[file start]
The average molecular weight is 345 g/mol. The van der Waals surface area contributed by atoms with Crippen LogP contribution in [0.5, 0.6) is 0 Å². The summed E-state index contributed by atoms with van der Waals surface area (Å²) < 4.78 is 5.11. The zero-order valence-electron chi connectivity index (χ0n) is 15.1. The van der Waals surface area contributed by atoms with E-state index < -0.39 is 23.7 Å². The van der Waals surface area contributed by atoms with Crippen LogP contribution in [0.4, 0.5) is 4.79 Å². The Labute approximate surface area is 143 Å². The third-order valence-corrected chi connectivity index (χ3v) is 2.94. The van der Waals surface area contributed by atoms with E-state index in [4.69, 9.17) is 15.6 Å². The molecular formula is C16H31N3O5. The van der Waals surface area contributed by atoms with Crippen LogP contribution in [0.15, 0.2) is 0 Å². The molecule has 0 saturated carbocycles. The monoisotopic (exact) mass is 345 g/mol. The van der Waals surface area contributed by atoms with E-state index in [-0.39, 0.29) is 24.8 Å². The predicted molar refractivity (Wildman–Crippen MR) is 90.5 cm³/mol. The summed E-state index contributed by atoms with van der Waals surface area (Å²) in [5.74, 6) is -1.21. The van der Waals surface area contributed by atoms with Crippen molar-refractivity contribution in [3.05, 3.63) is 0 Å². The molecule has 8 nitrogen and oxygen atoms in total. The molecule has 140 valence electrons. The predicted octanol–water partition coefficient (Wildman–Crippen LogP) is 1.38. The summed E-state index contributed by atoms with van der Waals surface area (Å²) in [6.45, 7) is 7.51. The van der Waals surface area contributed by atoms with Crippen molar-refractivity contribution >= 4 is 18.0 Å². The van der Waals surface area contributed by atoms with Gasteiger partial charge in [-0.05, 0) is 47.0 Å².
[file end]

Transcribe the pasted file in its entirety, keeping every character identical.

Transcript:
The average molecular weight is 345 g/mol. The van der Waals surface area contributed by atoms with Crippen LogP contribution in [0.5, 0.6) is 0 Å². The summed E-state index contributed by atoms with van der Waals surface area (Å²) < 4.78 is 5.11. The zero-order valence-electron chi connectivity index (χ0n) is 15.1. The van der Waals surface area contributed by atoms with E-state index < -0.39 is 23.7 Å². The van der Waals surface area contributed by atoms with Crippen LogP contribution in [0.4, 0.5) is 4.79 Å². The Labute approximate surface area is 143 Å². The third-order valence-corrected chi connectivity index (χ3v) is 2.94. The van der Waals surface area contributed by atoms with E-state index in [4.69, 9.17) is 15.6 Å². The molecular formula is C16H31N3O5. The van der Waals surface area contributed by atoms with Crippen LogP contribution in [0.15, 0.2) is 0 Å². The molecule has 0 saturated carbocycles. The monoisotopic (exact) mass is 345 g/mol. The van der Waals surface area contributed by atoms with E-state index in [-0.39, 0.29) is 24.8 Å². The predicted molar refractivity (Wildman–Crippen MR) is 90.5 cm³/mol. The summed E-state index contributed by atoms with van der Waals surface area (Å²) in [5.74, 6) is -1.21. The van der Waals surface area contributed by atoms with Crippen molar-refractivity contribution in [3.05, 3.63) is 0 Å². The molecule has 8 nitrogen and oxygen atoms in total. The molecule has 140 valence electrons. The predicted octanol–water partition coefficient (Wildman–Crippen LogP) is 1.38. The summed E-state index contributed by atoms with van der Waals surface area (Å²) in [6.45, 7) is 7.51. The van der Waals surface area contributed by atoms with Crippen molar-refractivity contribution >= 4 is 18.0 Å². The van der Waals surface area contributed by atoms with Gasteiger partial charge in [-0.05, 0) is 47.0 Å².